“If there is one subject more than another which is of paramount importance and interest to girls and young women,” opens the book, “it is that of a career.” Admittedly, the book in question is Leng’s careers for girls (1909.7.2981), but to me, it still seemed an impressively enlightened attitude in an era where you tend to hear about women searching for husbands rather than climbing the career ladder. This volume aims to help young women “to determine what career appeals most strongly to them, or appears best suited to their talents, tastes, and education”, by providing details of different occupations, including the working conditions and pay that women might expect.
Careers for girls

According to the book’s foreword, the “horizon of interests and occupations for women has broadened immeasurably within the past twenty years”, and recent research bears out this claim. The early years of the 20th century were ones which saw a massive increase in the paid employment of women: the number of middle-class women in work in England and Wales rose from 427,000 in 1881 to 1,114,000 in 1911, and for working-class women in the period the number rose from 2,907,600 to 3,687,000. Moreover, the professions open to women weren’t just the typically “feminine” ones (nursing, teaching, etc.). The increase in the educational opportunities for girls and young women enabled them to pursue less traditional careers: amongst others, Careers for girls suggests that girls might like to become journalists (“none perhaps possesses more glamour and attraction for educated girls … in London alone now it is reckoned that there are at least twenty women editors”), factory inspectors (“at the top of the tree, as regards status and emoluments”) and pharmacists.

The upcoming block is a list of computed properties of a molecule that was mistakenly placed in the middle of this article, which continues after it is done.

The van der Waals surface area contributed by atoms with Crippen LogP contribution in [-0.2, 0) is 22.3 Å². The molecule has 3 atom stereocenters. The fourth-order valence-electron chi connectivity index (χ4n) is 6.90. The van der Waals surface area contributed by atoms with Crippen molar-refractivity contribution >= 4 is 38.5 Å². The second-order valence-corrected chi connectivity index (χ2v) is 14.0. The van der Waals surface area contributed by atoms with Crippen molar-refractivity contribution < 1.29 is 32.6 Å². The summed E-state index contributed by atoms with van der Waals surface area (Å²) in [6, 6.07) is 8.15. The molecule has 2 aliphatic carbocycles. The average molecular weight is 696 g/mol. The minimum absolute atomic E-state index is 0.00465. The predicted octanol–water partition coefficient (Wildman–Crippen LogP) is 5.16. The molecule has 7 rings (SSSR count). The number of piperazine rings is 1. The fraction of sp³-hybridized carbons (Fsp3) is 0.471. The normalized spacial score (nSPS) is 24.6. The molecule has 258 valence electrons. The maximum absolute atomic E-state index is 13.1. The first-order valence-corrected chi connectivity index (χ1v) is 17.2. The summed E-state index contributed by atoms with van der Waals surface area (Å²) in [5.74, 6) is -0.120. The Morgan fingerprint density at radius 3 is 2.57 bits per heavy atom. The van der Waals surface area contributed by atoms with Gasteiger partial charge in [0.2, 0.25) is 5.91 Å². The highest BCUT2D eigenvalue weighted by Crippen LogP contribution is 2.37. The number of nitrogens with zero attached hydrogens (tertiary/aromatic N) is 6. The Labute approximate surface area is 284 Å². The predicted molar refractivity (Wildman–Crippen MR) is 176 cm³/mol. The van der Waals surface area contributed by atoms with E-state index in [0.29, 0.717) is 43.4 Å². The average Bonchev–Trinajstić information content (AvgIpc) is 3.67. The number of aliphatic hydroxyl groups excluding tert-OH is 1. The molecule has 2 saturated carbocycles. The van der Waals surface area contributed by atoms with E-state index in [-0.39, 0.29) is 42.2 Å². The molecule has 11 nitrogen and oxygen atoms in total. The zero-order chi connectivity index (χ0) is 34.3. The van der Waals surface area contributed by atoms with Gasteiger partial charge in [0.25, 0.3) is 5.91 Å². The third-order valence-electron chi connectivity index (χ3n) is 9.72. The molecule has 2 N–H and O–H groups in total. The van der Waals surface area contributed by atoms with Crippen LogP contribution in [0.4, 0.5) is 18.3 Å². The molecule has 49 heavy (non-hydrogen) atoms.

Careers for girls endeavours to offer the reality of different jobs – nursing is “utterly commonplace, menial, and unromantic”; those wanting to be a lady’s companion are warned that, not only is it ill-paid and “vague”, there is little demand for it – and of the qualifications and qualities required, for everything from medicine to waitressing. (Librarianship is one of the professions discussed. Apparently the would-be librarian should “have a reading knowledge of at least three languages and a wide acquaintance with literature”, and should also be in good health, “for the atmosphere of a Library is more or less unhealthy”. Oh, good.) Still, the spectrum of careers on offer is rather cheering, as is the belief running throughout the book of the ability of young women to be “clever, capable, cultured workers”.

Not, it must be said, that I’m trying to argue that the Edwardian era was a totally enlightened one. Not long after I catalogued Careers for girls, I came across Napier Hawke’s (extremely odd) novel, The premier and the suffragette (1909.7.1984), which espouses a less enthusiastic view of the capabilities of women. It begins with a leading suffragette named Theodosia (who, from the picture on the cover, has clearly been using her Edwards’ Harlene) breaking into the Prime Minister’s car while he is in it. They are subsequently kidnapped by shadowy forces who want them, together, to resolve the issue of votes for women and find a way to “paralyse the Socialist party”. Theodosia, it must be said, clearly lacks the courage of her convictions, as she quickly gives up on her own cause as “illogical” (thanks). They then spend a full fifty pages discussing socialism (at this point, I admit, I was too bored to pay much attention) and work out a solution (something to do with setting up a very big bank, apparently). By the time they’re released, they have, with crashing inevitability, fallen in love; the end of the book finds them happily married, and Theodosia, now a “radiantly fashionable lady”, is transformed from the “hoidenish Suffragette” she once was. I’m not entirely sure who the novel was originally aimed at, but if you’re looking for a combination of romance and economic theory, it might just be the book for you.